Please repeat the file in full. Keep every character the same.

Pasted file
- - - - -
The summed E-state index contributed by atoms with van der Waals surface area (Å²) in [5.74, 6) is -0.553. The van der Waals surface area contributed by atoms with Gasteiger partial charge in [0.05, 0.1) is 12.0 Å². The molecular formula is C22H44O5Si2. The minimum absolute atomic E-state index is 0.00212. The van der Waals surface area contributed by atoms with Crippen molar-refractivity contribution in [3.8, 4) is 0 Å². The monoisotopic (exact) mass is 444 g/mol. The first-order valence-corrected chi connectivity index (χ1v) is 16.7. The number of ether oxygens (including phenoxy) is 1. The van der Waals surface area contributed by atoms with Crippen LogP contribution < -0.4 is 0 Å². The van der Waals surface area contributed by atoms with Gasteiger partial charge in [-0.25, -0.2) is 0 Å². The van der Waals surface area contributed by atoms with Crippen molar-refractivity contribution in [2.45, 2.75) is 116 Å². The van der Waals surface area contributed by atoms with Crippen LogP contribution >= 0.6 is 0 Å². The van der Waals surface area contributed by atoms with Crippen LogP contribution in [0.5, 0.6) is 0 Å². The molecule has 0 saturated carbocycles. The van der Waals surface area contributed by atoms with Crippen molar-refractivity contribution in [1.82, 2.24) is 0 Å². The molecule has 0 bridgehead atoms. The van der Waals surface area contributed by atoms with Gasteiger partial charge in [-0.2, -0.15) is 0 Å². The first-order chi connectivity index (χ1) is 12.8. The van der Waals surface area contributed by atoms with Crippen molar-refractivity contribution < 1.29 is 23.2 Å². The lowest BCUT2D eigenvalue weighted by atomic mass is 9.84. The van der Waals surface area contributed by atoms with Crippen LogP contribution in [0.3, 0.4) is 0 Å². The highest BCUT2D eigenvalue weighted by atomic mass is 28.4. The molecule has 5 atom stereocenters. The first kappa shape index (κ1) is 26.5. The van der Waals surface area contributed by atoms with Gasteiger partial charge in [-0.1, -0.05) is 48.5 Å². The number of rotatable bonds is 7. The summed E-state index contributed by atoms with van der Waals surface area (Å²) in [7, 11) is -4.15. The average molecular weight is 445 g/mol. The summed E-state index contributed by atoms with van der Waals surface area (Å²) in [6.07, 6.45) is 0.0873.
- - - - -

The summed E-state index contributed by atoms with van der Waals surface area (Å²) in [5.74, 6) is -0.553. The van der Waals surface area contributed by atoms with Gasteiger partial charge in [0.05, 0.1) is 12.0 Å². The molecular formula is C22H44O5Si2. The minimum absolute atomic E-state index is 0.00212. The van der Waals surface area contributed by atoms with Crippen molar-refractivity contribution in [3.8, 4) is 0 Å². The monoisotopic (exact) mass is 444 g/mol. The first-order valence-corrected chi connectivity index (χ1v) is 16.7. The number of ether oxygens (including phenoxy) is 1. The van der Waals surface area contributed by atoms with Crippen LogP contribution < -0.4 is 0 Å². The van der Waals surface area contributed by atoms with Gasteiger partial charge in [-0.25, -0.2) is 0 Å². The van der Waals surface area contributed by atoms with Crippen molar-refractivity contribution in [2.45, 2.75) is 116 Å². The van der Waals surface area contributed by atoms with Crippen LogP contribution >= 0.6 is 0 Å². The van der Waals surface area contributed by atoms with Crippen LogP contribution in [0.5, 0.6) is 0 Å². The molecule has 0 saturated carbocycles. The van der Waals surface area contributed by atoms with Crippen molar-refractivity contribution in [1.82, 2.24) is 0 Å². The molecule has 0 bridgehead atoms. The van der Waals surface area contributed by atoms with Gasteiger partial charge in [-0.2, -0.15) is 0 Å². The first-order chi connectivity index (χ1) is 12.8. The van der Waals surface area contributed by atoms with Crippen molar-refractivity contribution < 1.29 is 23.2 Å². The lowest BCUT2D eigenvalue weighted by atomic mass is 9.84. The van der Waals surface area contributed by atoms with Crippen LogP contribution in [0.3, 0.4) is 0 Å². The highest BCUT2D eigenvalue weighted by atomic mass is 28.4. The molecule has 5 atom stereocenters. The first kappa shape index (κ1) is 26.5. The van der Waals surface area contributed by atoms with Gasteiger partial charge in [-0.1, -0.05) is 48.5 Å². The number of rotatable bonds is 7. The summed E-state index contributed by atoms with van der Waals surface area (Å²) in [7, 11) is -4.15. The average molecular weight is 445 g/mol. The summed E-state index contributed by atoms with van der Waals surface area (Å²) in [6.07, 6.45) is 0.0873.